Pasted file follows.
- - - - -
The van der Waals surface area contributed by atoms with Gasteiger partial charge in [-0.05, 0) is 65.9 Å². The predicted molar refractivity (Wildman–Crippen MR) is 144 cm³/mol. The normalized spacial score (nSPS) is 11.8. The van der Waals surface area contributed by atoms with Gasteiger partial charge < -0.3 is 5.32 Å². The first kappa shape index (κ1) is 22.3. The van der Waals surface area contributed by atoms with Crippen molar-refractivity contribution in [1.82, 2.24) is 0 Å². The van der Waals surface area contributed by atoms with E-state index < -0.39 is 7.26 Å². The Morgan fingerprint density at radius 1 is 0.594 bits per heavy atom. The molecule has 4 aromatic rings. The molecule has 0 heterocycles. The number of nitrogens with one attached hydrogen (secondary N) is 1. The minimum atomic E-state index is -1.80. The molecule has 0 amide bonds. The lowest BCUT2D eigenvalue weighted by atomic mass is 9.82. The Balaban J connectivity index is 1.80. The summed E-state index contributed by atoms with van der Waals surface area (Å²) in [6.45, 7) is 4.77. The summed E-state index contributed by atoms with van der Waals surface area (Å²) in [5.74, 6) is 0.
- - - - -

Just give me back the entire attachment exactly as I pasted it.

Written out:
The van der Waals surface area contributed by atoms with Gasteiger partial charge in [-0.05, 0) is 65.9 Å². The predicted molar refractivity (Wildman–Crippen MR) is 144 cm³/mol. The normalized spacial score (nSPS) is 11.8. The van der Waals surface area contributed by atoms with Gasteiger partial charge < -0.3 is 5.32 Å². The first kappa shape index (κ1) is 22.3. The van der Waals surface area contributed by atoms with Crippen molar-refractivity contribution in [1.82, 2.24) is 0 Å². The van der Waals surface area contributed by atoms with E-state index < -0.39 is 7.26 Å². The Morgan fingerprint density at radius 1 is 0.594 bits per heavy atom. The molecule has 4 aromatic rings. The molecule has 0 heterocycles. The number of nitrogens with one attached hydrogen (secondary N) is 1. The minimum atomic E-state index is -1.80. The molecule has 0 amide bonds. The lowest BCUT2D eigenvalue weighted by atomic mass is 9.82. The Balaban J connectivity index is 1.80. The summed E-state index contributed by atoms with van der Waals surface area (Å²) in [6.45, 7) is 4.77. The summed E-state index contributed by atoms with van der Waals surface area (Å²) in [5.74, 6) is 0.